Nissan plans to offer six electrical vehicle nameplates that comply with U.S. local sourcing rules for EV tax credits by 2026, the company announced in a press conference.
The automaker will meet the Inflation Reduction Act’s requirements for the tax credits by complying with the rules of final assembly, content from foreign entities of concern, and the localization of battery components and minerals, Chief Operations Officer Ashwani Gupta told reporters.
The automaker also reported plans to consolidate platforms and drivetrains to make its EVs more competitive.
By 2026, the company’s EV lineup will include a next-generation Leaf hatchback, the Ariya crossover, and four new Nissan/Infiniti manufactured at its Canton, Miss. plant. The latter models, which include two sedans and two crossovers, will qualify for the full $7,500 EV federal tax credit.
“We at Nissan are confident that we will be complying for IRA with localization starting in CY 2026,” Gupta said at the briefing.
Plans to meet localization requirements include manufacturing electric powertrains locally and possibly revamping the company’s Decherd, Tenn. engine plant to make EV powertrains. Currently, the automaker imports electric powertrains from Japan for Leaf assembly in Smyrna, Tenn.
The automaker is also considering a second source for batteries in the U.S. Its current supplier, Envision AESC, makes batteries at the Smyrna factory complex.
According to Gupta, localizing mineral supply will present the biggest challenge.
“[Meeting] IRA is challenging, but on the other side, it’s an opportunity to accelerate the competitive electrification,” Gupta told reporters. “The question is how we manage that transition to full localization.”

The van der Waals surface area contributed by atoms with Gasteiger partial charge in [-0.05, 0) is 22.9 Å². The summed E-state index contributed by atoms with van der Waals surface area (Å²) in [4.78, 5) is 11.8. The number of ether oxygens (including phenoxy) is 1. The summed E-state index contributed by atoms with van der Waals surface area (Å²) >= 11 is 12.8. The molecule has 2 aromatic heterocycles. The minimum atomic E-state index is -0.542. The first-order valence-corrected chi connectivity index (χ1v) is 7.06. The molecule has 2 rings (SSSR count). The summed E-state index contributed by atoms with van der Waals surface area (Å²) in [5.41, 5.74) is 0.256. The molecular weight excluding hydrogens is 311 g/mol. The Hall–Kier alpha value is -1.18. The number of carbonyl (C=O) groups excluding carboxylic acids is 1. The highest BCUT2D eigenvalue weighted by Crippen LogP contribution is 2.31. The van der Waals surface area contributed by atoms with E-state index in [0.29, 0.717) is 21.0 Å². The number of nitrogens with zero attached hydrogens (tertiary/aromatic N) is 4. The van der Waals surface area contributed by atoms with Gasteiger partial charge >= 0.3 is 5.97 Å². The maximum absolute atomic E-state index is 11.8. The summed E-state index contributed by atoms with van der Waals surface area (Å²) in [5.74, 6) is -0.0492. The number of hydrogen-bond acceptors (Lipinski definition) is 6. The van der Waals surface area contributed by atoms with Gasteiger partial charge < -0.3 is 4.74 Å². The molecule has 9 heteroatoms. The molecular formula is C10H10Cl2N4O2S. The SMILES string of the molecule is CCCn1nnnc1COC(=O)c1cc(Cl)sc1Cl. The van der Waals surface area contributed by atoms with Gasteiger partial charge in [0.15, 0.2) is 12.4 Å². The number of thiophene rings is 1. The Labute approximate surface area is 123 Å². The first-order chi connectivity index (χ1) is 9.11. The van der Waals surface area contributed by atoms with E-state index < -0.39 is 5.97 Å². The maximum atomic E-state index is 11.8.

Nissan forecasts over 44% of its U.S. sales will be electric by 2030, up from an earlier prediction of 40%. Last year, Nissan North America sold 729,350 vehicles in the U.S. but just 12,025 Leafs and 201 Ariyas.
The automaker also raised its outlook for EV sales in Europe, now expecting EVs to comprise 98% of its sales volume by 2030, compared to an earlier goal of 75%. The goal includes fully electric EVs, as well as hybrids.
Globally, Nissan aims to get 44% of its sales from EV or e-Power hybrid vehicles by 2030, up from the 40% announced in November 2021 under its Ambition 2030 plan.
Nissan will streamline engineering efforts by simplifying powertrain designs and consolidating platforms to cut cost and weight.
Gupta said the company will also speed its shift to software-defined vehicles. The automaker hopes to derive revenue from in-vehicle services in the U.S. and European markets from the fiscal year starting April 1.
“We need to shift from products only to products plus services,” Gupta said.
The automaker plans to expand the functionality and frequency of over-the-air vehicle software updates. Toward the end of the decade, updates will happen as often as every three months and cover such systems as autonomous driving and electrified powertrain settings.
By 2025, Gupta said, Nissan will design and code all software running key mobility technologies inside the car. Key systems covered will include Nissan’s ProPilot automated driving setup, energy management and mobility services.